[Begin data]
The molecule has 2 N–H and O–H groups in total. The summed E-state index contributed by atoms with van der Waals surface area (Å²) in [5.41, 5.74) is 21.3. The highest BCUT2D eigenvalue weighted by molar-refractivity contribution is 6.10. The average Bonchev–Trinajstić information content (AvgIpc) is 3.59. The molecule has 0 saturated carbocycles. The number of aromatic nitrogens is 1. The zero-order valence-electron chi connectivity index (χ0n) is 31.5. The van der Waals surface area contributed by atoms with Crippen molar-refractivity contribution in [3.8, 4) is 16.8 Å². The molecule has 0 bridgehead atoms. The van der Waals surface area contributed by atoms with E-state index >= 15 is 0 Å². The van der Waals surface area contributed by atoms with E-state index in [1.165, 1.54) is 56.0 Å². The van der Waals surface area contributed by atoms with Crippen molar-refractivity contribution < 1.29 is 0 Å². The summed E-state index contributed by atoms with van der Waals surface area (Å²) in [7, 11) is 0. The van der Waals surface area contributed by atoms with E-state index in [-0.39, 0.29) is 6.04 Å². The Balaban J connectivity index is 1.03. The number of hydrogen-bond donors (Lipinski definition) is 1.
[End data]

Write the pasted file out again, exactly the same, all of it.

The molecule has 2 N–H and O–H groups in total. The summed E-state index contributed by atoms with van der Waals surface area (Å²) in [5.41, 5.74) is 21.3. The highest BCUT2D eigenvalue weighted by molar-refractivity contribution is 6.10. The average Bonchev–Trinajstić information content (AvgIpc) is 3.59. The molecule has 0 saturated carbocycles. The number of aromatic nitrogens is 1. The zero-order valence-electron chi connectivity index (χ0n) is 31.5. The van der Waals surface area contributed by atoms with Crippen molar-refractivity contribution in [3.8, 4) is 16.8 Å². The molecule has 0 bridgehead atoms. The van der Waals surface area contributed by atoms with E-state index >= 15 is 0 Å². The van der Waals surface area contributed by atoms with E-state index in [1.165, 1.54) is 56.0 Å². The van der Waals surface area contributed by atoms with Crippen molar-refractivity contribution < 1.29 is 0 Å². The summed E-state index contributed by atoms with van der Waals surface area (Å²) in [7, 11) is 0. The van der Waals surface area contributed by atoms with E-state index in [-0.39, 0.29) is 6.04 Å². The Balaban J connectivity index is 1.03. The number of hydrogen-bond donors (Lipinski definition) is 1.